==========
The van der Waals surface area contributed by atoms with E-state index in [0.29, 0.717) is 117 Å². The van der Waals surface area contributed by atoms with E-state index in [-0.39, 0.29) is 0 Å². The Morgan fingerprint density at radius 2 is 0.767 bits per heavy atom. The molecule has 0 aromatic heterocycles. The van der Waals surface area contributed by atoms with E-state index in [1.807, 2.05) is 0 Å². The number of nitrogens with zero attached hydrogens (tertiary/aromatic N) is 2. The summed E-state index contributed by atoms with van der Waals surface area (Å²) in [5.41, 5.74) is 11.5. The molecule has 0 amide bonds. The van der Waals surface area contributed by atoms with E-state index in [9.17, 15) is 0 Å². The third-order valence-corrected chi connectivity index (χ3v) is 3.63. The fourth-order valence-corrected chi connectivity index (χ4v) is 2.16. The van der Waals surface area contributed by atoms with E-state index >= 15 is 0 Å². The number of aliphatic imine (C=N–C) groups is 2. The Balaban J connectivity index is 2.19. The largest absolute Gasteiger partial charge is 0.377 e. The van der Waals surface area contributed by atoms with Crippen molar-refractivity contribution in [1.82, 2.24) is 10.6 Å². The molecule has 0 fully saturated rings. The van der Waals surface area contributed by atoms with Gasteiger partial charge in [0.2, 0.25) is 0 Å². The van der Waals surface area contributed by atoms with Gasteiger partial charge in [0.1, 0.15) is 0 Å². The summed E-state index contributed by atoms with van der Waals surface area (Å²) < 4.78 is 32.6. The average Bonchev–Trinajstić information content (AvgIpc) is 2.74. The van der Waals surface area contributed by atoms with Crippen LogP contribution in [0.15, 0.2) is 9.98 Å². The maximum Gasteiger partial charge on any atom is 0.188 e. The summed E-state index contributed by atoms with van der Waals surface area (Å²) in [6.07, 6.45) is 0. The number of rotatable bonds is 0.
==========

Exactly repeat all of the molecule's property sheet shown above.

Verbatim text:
The van der Waals surface area contributed by atoms with E-state index in [0.29, 0.717) is 117 Å². The van der Waals surface area contributed by atoms with E-state index in [-0.39, 0.29) is 0 Å². The Morgan fingerprint density at radius 2 is 0.767 bits per heavy atom. The molecule has 0 aromatic heterocycles. The van der Waals surface area contributed by atoms with E-state index in [1.807, 2.05) is 0 Å². The number of nitrogens with zero attached hydrogens (tertiary/aromatic N) is 2. The summed E-state index contributed by atoms with van der Waals surface area (Å²) in [5.41, 5.74) is 11.5. The molecule has 0 amide bonds. The van der Waals surface area contributed by atoms with E-state index in [9.17, 15) is 0 Å². The third-order valence-corrected chi connectivity index (χ3v) is 3.63. The fourth-order valence-corrected chi connectivity index (χ4v) is 2.16. The van der Waals surface area contributed by atoms with E-state index >= 15 is 0 Å². The number of aliphatic imine (C=N–C) groups is 2. The Balaban J connectivity index is 2.19. The largest absolute Gasteiger partial charge is 0.377 e. The van der Waals surface area contributed by atoms with Crippen molar-refractivity contribution in [1.82, 2.24) is 10.6 Å². The molecule has 0 fully saturated rings. The van der Waals surface area contributed by atoms with Gasteiger partial charge in [0.2, 0.25) is 0 Å². The van der Waals surface area contributed by atoms with Gasteiger partial charge in [0.1, 0.15) is 0 Å². The summed E-state index contributed by atoms with van der Waals surface area (Å²) < 4.78 is 32.6. The average Bonchev–Trinajstić information content (AvgIpc) is 2.74. The van der Waals surface area contributed by atoms with Crippen LogP contribution in [0.15, 0.2) is 9.98 Å². The maximum Gasteiger partial charge on any atom is 0.188 e. The summed E-state index contributed by atoms with van der Waals surface area (Å²) in [6.07, 6.45) is 0. The number of rotatable bonds is 0.